ESPE Abstracts (2014) 82 P-D-2-3-477

Opioid-Induced Endocrinopathy in a Toddler with Chronic Codeine Intoxication

Sara Van Aken, Saskia Van Der Straaten, Kathleen De Waele, Martine Cools, Margarita Craen & Jean De Schepper


University Hospital Ghent, Ghent, Belgium


Background: Several studies in adults have provided evidence for opioid-induced hypofunction of the hypothalamo-pituitary–adrenal and GH–IGF1 axis after chronic (oral and intrathecal) administration. This so-called opioid endocrinopathy has not been reported in children.

Objective and hypotheses: We report the occurrence of delayed growth with low serum IGF1 levels and recurrent hypoglycemia due to central hypocorticism in a toddler after a presumably intentional chronic codeine administration by her parents.

Method: In a healthy 12 months old girl, admitted for coma related to a benzodiazepine and codeine intoxication, a symptomatic hypoglycemia (glucose <45 mg/dl), responding to glucose administration, was documented when excessive sleepiness reoccurred at the third day of hospitalization. Subsequent glucose monitoring showed several asymptomatic hypoglycemic episodes during the next day. Poor growth and previous episodes of excessive sleepiness were evidenced during the 4 months preceding the hospitalization.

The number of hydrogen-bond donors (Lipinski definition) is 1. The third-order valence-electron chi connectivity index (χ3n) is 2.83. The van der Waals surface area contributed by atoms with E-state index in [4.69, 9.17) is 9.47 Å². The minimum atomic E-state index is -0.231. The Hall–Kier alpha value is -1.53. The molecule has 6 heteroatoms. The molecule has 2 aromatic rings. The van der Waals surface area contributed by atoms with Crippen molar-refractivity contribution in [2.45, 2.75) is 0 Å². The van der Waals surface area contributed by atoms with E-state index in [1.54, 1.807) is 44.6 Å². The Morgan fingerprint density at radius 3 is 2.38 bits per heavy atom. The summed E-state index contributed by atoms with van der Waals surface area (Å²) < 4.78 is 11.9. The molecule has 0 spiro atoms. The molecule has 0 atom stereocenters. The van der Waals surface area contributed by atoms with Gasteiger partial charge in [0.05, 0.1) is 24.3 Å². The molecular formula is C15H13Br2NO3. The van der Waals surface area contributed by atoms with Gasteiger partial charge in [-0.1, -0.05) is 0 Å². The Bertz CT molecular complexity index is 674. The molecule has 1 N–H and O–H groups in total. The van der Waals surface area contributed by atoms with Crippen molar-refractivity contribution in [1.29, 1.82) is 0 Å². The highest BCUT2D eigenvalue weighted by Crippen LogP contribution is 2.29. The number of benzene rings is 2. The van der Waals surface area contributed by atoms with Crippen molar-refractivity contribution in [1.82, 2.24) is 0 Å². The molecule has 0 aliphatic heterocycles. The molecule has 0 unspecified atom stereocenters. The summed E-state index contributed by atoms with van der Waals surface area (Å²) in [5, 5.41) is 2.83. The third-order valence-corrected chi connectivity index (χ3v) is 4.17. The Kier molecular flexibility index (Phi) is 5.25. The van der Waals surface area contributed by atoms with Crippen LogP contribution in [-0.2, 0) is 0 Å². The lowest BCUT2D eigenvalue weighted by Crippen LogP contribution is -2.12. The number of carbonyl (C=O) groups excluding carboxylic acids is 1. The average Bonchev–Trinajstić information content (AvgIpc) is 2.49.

Results: A critical sample analysis documented a ACTH level of 10 pg/ml and a cortisol of 1.7 μg/dl, which increased up to 13.9 μg/dl after a low dose ACTH test. Basal serum PRL and TSH were normal, but IGF1 was low (25 μg/l) and DHEAS not measurable. A normal pituitary and hypothalamus were seen on MR imaging of the brain. After the instauration of hydrocortisone therapy, glucose levels remained normal and hydrocortisone was stopped after 6 weeks. Four weeks after stopping therapy, a normal basal cortisol, but a weak response to ACTH was documented. A normal GH and cortisol response at glucagon testing was found after 6 weeks.

Conclusion: In contrast with hyperglycemia seen in toddlers with acute codeine intoxication, recurrent hypoglycemia due to a transient central hypocorticism can be observed in chronic codeine ingestion. Genetic differences in opioid receptor binding and metabolizing properties might be responsible for the induction and recovery of the endocrine dysfunction after opioid administration in children.

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